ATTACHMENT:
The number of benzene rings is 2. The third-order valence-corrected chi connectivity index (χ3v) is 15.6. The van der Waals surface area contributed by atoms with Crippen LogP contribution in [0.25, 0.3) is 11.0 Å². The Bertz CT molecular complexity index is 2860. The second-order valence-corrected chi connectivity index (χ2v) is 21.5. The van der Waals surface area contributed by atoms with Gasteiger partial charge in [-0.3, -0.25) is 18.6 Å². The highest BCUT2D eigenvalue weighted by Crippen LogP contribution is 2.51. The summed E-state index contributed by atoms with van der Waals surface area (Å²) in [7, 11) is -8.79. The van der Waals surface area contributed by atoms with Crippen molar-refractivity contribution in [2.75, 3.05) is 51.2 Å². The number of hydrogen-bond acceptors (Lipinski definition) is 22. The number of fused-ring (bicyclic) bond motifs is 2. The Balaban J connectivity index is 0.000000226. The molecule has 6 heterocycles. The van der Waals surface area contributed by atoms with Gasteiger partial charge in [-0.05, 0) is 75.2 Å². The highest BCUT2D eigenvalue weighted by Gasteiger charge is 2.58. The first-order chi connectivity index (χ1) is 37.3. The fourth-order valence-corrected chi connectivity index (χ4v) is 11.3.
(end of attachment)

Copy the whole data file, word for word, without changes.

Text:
The number of benzene rings is 2. The third-order valence-corrected chi connectivity index (χ3v) is 15.6. The van der Waals surface area contributed by atoms with Crippen LogP contribution in [0.25, 0.3) is 11.0 Å². The Bertz CT molecular complexity index is 2860. The second-order valence-corrected chi connectivity index (χ2v) is 21.5. The van der Waals surface area contributed by atoms with Gasteiger partial charge in [-0.3, -0.25) is 18.6 Å². The highest BCUT2D eigenvalue weighted by Crippen LogP contribution is 2.51. The summed E-state index contributed by atoms with van der Waals surface area (Å²) in [7, 11) is -8.79. The van der Waals surface area contributed by atoms with Crippen molar-refractivity contribution in [2.75, 3.05) is 51.2 Å². The number of hydrogen-bond acceptors (Lipinski definition) is 22. The number of fused-ring (bicyclic) bond motifs is 2. The Balaban J connectivity index is 0.000000226. The molecule has 6 heterocycles. The van der Waals surface area contributed by atoms with Gasteiger partial charge in [-0.05, 0) is 75.2 Å². The highest BCUT2D eigenvalue weighted by Gasteiger charge is 2.58. The first-order chi connectivity index (χ1) is 37.3. The fourth-order valence-corrected chi connectivity index (χ4v) is 11.3.